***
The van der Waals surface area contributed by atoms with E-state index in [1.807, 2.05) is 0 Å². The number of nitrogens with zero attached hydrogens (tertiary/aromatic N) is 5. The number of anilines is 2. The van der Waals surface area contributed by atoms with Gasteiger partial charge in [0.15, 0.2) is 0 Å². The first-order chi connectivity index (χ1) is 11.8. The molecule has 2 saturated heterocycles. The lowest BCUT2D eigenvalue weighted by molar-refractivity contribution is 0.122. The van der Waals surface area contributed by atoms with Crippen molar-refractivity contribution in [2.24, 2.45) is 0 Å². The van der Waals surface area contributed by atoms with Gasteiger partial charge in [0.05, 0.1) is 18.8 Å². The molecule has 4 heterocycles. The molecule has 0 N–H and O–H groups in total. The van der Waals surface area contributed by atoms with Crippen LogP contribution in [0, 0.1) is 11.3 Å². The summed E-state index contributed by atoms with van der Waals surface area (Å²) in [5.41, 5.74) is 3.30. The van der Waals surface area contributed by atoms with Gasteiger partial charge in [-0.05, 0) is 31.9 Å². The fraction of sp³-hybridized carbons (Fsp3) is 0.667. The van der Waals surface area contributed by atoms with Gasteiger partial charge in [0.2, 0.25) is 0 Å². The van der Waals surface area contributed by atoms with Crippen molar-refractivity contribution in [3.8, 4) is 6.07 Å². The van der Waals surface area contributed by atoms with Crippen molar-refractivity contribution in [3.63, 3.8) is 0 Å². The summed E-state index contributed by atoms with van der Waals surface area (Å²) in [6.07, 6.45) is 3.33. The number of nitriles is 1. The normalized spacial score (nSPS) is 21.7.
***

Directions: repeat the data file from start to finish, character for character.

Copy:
The van der Waals surface area contributed by atoms with E-state index in [1.807, 2.05) is 0 Å². The number of nitrogens with zero attached hydrogens (tertiary/aromatic N) is 5. The number of anilines is 2. The van der Waals surface area contributed by atoms with Gasteiger partial charge in [0.15, 0.2) is 0 Å². The first-order chi connectivity index (χ1) is 11.8. The molecule has 2 saturated heterocycles. The lowest BCUT2D eigenvalue weighted by molar-refractivity contribution is 0.122. The van der Waals surface area contributed by atoms with Crippen molar-refractivity contribution in [2.24, 2.45) is 0 Å². The van der Waals surface area contributed by atoms with Gasteiger partial charge in [0.05, 0.1) is 18.8 Å². The molecule has 4 heterocycles. The molecule has 0 N–H and O–H groups in total. The van der Waals surface area contributed by atoms with Crippen LogP contribution in [0, 0.1) is 11.3 Å². The summed E-state index contributed by atoms with van der Waals surface area (Å²) in [5.41, 5.74) is 3.30. The van der Waals surface area contributed by atoms with Gasteiger partial charge in [-0.05, 0) is 31.9 Å². The fraction of sp³-hybridized carbons (Fsp3) is 0.667. The van der Waals surface area contributed by atoms with Gasteiger partial charge in [0.2, 0.25) is 0 Å². The van der Waals surface area contributed by atoms with Crippen molar-refractivity contribution in [3.8, 4) is 6.07 Å². The van der Waals surface area contributed by atoms with Crippen molar-refractivity contribution in [3.63, 3.8) is 0 Å². The summed E-state index contributed by atoms with van der Waals surface area (Å²) in [6.07, 6.45) is 3.33. The number of nitriles is 1. The normalized spacial score (nSPS) is 21.7.